Salena Zito | Millennials aren’t buying what Mrs. Clinton is selling

<p>In this photo taken May 20, 2015, Democratic Presidential candidate Sen. Bernie Sanders, I-Vt., poses for a portrait before an interview with The Associated Press in Washington. For Democrats who had hoped to lure Massachusetts Sen. Elizabeth Warren into a presidential campaign, independent Sen. Bernie Sanders might be the next best thing. Sanders, who is opening his official presidential campaign Tuesday in Burlington, Vermont, aims to ignite a grassroots fire among left-leaning Democrats wary of Hillary Rodham Clinton. He is laying out an agenda in step with the party's progressive wing and compatible with Warren's platform _ reining in Wall Street banks, tackling college debt and creating a government-financed infrastructure jobs program. (AP Photo/Jacquelyn Martin)</p>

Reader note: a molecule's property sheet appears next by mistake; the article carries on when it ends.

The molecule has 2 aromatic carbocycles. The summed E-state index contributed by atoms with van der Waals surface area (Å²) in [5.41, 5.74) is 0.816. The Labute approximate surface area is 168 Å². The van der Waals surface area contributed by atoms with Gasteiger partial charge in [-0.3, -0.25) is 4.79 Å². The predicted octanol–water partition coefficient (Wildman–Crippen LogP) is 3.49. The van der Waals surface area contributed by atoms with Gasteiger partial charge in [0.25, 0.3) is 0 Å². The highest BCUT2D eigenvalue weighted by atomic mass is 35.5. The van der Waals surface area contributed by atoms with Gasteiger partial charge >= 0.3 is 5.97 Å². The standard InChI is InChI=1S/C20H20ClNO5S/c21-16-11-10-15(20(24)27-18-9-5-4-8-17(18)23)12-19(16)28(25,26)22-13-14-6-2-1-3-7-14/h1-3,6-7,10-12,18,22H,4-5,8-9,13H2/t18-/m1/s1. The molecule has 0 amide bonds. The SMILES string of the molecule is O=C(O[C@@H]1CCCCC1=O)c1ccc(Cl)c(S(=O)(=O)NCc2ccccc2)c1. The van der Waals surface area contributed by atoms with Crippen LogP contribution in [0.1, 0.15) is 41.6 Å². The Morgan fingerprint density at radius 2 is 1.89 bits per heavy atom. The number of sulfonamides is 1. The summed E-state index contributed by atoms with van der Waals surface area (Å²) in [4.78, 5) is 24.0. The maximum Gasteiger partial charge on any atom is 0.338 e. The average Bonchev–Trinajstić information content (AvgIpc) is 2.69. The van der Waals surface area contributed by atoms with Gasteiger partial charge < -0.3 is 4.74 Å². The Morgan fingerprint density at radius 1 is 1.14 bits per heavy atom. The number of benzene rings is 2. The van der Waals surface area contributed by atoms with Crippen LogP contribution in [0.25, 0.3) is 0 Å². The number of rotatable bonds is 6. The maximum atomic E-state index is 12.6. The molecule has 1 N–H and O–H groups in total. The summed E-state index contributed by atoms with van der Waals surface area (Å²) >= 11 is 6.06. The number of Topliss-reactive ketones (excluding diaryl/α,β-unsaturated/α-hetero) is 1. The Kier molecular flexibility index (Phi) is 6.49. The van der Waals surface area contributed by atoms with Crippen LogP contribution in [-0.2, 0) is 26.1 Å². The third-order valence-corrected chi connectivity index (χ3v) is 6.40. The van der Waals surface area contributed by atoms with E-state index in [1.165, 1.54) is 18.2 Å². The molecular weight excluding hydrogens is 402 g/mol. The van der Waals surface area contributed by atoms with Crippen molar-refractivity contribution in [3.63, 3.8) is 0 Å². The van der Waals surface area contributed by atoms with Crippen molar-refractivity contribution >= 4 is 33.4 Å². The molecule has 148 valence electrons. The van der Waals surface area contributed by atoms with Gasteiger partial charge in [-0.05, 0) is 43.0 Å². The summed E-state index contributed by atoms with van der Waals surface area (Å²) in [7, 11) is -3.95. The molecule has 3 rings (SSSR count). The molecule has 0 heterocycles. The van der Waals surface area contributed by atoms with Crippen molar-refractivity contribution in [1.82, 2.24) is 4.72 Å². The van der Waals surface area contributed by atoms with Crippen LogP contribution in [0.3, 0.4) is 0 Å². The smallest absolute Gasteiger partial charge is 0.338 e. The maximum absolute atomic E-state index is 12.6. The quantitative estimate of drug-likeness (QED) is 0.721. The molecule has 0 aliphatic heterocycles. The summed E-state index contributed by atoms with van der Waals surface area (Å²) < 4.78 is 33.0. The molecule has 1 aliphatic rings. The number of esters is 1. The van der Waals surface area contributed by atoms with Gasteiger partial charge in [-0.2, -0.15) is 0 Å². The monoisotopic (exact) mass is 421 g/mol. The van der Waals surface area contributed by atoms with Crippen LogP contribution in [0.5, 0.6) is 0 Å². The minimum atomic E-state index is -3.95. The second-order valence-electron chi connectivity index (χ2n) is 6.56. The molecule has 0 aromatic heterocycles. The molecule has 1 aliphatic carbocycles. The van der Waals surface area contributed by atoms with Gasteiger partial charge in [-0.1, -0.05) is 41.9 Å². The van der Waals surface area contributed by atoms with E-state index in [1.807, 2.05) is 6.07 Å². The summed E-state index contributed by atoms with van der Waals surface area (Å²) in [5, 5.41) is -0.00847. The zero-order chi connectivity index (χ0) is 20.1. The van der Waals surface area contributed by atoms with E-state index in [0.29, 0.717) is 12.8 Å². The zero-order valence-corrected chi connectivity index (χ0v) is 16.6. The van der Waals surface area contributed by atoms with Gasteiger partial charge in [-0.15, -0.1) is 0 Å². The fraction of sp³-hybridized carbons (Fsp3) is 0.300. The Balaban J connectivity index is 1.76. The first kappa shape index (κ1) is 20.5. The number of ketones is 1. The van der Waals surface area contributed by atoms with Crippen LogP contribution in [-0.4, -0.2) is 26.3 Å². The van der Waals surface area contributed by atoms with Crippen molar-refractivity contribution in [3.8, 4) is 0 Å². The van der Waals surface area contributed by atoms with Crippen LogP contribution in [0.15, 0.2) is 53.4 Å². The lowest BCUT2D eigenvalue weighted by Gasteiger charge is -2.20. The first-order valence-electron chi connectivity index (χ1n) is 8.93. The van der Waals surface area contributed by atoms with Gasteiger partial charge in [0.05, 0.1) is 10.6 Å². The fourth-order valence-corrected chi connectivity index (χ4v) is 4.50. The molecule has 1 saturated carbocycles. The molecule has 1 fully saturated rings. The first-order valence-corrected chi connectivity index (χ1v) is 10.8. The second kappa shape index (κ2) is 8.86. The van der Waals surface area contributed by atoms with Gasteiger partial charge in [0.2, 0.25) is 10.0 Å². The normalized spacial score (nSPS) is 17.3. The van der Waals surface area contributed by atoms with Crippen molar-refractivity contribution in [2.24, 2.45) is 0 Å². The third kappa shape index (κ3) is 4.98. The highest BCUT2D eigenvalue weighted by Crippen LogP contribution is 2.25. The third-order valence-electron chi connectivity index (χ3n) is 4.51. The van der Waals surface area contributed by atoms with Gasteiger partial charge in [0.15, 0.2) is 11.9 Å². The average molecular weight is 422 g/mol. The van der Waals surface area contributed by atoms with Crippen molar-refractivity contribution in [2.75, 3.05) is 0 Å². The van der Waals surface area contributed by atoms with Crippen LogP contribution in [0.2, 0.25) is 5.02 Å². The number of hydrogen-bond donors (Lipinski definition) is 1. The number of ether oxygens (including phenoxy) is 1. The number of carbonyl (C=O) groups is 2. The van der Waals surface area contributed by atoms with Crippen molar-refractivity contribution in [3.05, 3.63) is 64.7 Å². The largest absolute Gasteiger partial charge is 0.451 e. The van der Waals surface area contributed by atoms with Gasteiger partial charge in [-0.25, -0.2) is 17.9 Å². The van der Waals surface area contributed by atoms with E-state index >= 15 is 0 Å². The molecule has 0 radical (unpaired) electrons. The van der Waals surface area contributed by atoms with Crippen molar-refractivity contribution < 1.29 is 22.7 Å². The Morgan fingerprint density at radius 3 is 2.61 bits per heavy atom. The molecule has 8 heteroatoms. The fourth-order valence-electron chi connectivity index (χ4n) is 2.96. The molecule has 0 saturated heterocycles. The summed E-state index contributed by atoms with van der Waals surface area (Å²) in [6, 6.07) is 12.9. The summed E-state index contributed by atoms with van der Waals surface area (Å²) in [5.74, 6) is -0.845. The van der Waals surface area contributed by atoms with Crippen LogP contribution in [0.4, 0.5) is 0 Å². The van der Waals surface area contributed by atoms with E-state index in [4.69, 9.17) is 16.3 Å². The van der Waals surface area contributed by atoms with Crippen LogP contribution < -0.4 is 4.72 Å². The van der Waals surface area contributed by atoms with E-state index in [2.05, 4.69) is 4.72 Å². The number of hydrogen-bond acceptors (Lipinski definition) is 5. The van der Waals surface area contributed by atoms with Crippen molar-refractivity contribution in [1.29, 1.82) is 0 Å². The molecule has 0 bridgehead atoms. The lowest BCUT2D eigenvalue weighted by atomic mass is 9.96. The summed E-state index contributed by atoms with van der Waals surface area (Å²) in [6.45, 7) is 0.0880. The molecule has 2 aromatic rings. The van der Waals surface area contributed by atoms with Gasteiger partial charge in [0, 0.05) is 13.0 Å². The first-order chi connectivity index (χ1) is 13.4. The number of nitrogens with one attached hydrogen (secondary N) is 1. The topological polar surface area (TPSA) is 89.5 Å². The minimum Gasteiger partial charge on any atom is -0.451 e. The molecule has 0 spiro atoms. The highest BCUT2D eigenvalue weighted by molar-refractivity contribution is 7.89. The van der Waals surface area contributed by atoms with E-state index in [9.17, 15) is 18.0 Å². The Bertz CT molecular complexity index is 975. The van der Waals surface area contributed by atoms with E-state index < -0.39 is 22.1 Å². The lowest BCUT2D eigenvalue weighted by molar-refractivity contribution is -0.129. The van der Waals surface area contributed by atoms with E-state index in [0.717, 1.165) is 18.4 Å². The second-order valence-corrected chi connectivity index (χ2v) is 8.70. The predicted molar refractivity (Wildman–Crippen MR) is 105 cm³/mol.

Salena Zito, Real Clear Politics:

From a distance, the visual of students lining up along Bellflower Road in this Rust Belt city’s University Circle neighborhood was good B-roll for Hillary Clinton’s campaign, seemingly showcasing her appeal to young people.

It also was an opportunity to claim she was building a firewall of supporters for Ohio’s March primary, should Joe Biden step in or Bernie Sanders catch up in a meaningful way.

That initial impression was quickly dispelled.

What looked like a block-long line turned out to be a crowd that could barely fill one-fourth of a football field. And the students in attendance? Well, they weren’t exactly there to support the former secretary of State.

“I am sort of a Bernie (Sanders) fan. I also had nothing else to do at 10 in the morning,” said Brian Miller, a chemical engineering student from Pittsburgh, waiting with more than a dozen friends for the event to start.

David Lituchy of Morgantown, W.Va., was there on the off-chance he’d see a different Clinton: “I am here for Bill. He would definitely liven things up here.”

He said he’s leaning toward Sanders, too.


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